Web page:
Eat Drink Venice

Venice, tourist cafes by the canal
Venice, tourist cafes by the canal

It is all too easy to go to Venice (or anywhere in Italy) and sit outdoors at a café, under an umbrella, on a plastic wicker chair – just like at home at a cheap Italian themed chain restaurant. And the food will be as bad (and more expensive) than those same theme restaurants at home. But it doesn’t have to be like that, just watch where the locals seem to go and give that a try instead. Back when I was a young backpacker I was pretty happy with over-cheesy, over-greasy faux-italian, but now I want to find the genuine local food, I want to eat and drink well in Venice.

First: What not to do.

There was a tourist restaurant, right next to my hotel, a block from Plaza San Marco (the Hotel Al Ponti dei Sospiri was brilliant by the way). On my first evening, succumbing to jet lag and sore feet from walking, I decided this would be good enough. It wasn’t. I didn’t make that mistake again for the rest of my stay. If the menu looks a lot like this one above at Trattoria Canonica, if it is headed “Pizza + Soft Drink” and has a special price in a big star, it’s probably best to avoid it.

5 ways to eat and drink well in Venice.

  1. The markets. Head to the Rialto markets first thing in the morning and stock up on your own supplies from the fruit and vege stalls and specialty stores. Bread, cheese, cured meats, sweet treats, can all be picked up for a picnic breakfast or lunch, sitting under a tree in cobblestoned square, or watching out over a canal. It’s all fresh, it’s tasty and there’s a huge variety
  2. Caffeine. No surprise that Italians do coffee well, and as I love my coffee black, I was in coffee heaven in the morning, sampling perfect little expresso and ristretto. For the best coffee go into the little ‘stand up” bars, where the patrons order and then drink their coffee while standing up at the bar – don’t look for sit-down coffee shops. A bonus first thing in the morning was finding I was drinking my coffee while standing next to Gondoliers, resplendent in their black and white stripes, who were knocking back their expresso shots and then putting some muscle into getting a perfect shine on the paintwork and gilding of their gondolas- fun to watch while drinking my coffee.
  3. Drinks. Prosecco is my local summer favourite, and of course you can’t be in Venice and not try the Bellini – Prosecco and peach nectar. You can pay a small fortune for bad service at the famous Harry’s Bar, or pay only half a fortune at any flash outdoor waterfront bar on the bigger canals, which is a nice way to watch the sun set in the evening. In cooler months I found there are some great red wines to sample from the surrounding region, particularly the pinot noirs (Pinot Nero).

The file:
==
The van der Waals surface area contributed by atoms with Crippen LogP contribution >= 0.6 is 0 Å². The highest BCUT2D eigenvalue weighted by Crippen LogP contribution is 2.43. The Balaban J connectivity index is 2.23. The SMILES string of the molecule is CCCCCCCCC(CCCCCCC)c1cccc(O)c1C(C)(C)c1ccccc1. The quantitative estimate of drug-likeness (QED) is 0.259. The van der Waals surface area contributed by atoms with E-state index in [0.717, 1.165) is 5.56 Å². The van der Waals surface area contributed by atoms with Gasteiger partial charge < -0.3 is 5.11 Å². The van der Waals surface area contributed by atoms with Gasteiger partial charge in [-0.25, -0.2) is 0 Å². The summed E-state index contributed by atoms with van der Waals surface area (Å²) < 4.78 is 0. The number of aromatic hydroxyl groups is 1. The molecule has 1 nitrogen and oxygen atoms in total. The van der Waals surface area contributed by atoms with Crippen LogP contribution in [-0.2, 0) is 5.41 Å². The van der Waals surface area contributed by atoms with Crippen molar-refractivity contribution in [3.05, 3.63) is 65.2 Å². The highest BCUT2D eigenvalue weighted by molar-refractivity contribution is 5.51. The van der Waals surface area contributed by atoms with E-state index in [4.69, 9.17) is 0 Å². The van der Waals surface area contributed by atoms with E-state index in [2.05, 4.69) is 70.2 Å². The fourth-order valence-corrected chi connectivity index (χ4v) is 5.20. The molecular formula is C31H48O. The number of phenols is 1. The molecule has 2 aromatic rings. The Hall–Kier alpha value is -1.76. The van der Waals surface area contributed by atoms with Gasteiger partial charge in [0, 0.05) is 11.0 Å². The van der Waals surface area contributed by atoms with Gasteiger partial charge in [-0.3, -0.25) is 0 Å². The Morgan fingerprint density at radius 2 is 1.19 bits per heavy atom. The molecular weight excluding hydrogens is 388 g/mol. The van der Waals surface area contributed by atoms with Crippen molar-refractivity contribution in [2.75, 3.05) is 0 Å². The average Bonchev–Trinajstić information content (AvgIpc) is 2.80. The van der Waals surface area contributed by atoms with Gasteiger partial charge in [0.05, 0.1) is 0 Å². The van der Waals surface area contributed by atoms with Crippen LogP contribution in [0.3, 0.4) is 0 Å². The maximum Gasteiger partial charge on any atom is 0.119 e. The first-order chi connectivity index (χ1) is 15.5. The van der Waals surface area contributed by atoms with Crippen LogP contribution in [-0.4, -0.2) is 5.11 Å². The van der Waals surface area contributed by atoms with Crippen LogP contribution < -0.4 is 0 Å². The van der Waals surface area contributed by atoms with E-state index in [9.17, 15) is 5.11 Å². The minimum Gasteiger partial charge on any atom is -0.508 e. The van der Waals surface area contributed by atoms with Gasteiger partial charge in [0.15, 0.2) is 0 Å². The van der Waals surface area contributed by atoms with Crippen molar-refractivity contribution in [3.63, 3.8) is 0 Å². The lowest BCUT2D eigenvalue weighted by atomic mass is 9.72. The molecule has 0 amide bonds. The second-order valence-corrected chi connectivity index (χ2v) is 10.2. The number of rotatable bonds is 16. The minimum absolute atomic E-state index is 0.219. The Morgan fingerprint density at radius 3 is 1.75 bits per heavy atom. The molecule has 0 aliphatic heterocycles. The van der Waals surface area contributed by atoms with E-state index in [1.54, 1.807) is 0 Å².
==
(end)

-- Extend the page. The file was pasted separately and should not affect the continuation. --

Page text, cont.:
4. Bacari. These are the local taverns, mainly small, hole-in-the-wall places. Many double as stand up coffee bars in the morning. But it’s not just drinks, they also serve a selection of appetisers or small dish snacks, called cichetti in Venetian dialect. (It sounds something like “cheekattee” with accent on “a”.) You can create your own dinner or graze from one Bacari to another. Some may also have tables to sit at, some may have a dinner menu in addition to the cichetti, but most customers will be standing at the bar, ordering their wine and their desired snacks. It’s fair to say that I fell in love this this style of establishment, food, and drink, and sampled far too many of them. The variety and quality was amazing. Here’s some of the cichetti I sampled:
    1. a single boiled egg skewered with an anchovy,
    2. fresh sardines in tomato sauce
    3. Calamari in black ink sauce
    4. numerous versions of bruschetta – tomato, salmon and cheese; gorgonzola and walnut; raw white fish with tomato; prosciutto;.
    5. and the places I ate at included
      1. Al Stagneri on Calle dei Stagneri. It also has an amazing roof inside  – look up from your bar stool.
      2. Osteria De Carla in a laneway off Frezzaria – you’ll see it at the end of the tunnel, the bruschetta selection was phenomenal and went well with a cool prosecco; it also has a sit-down restaurant part but I didn’t try that.
      3. Bar Piccolo Martini, also on Frezzaria, had beautiful dainty fresh little sandwiches.
  5. Restaurants – I was very happy sticking to Bacari for lunch and dinner every day, until I stopped off at a cool wine bar for a late afternoon glass one day. Not only was the wine bar and it’s wine list lovely, but it was part of a cool restaurant with a mouth watering menu. I decided to splash out for the evening. The place was Osteria-Enoteca San Marco, on Frezzaria just west of San Marco Square – it was a modern take on Italian cooking, I can still taste the perfect gorgonzola and asparagus soufflé I had there.


Do you have a favourite spot to eat in Venice -do share!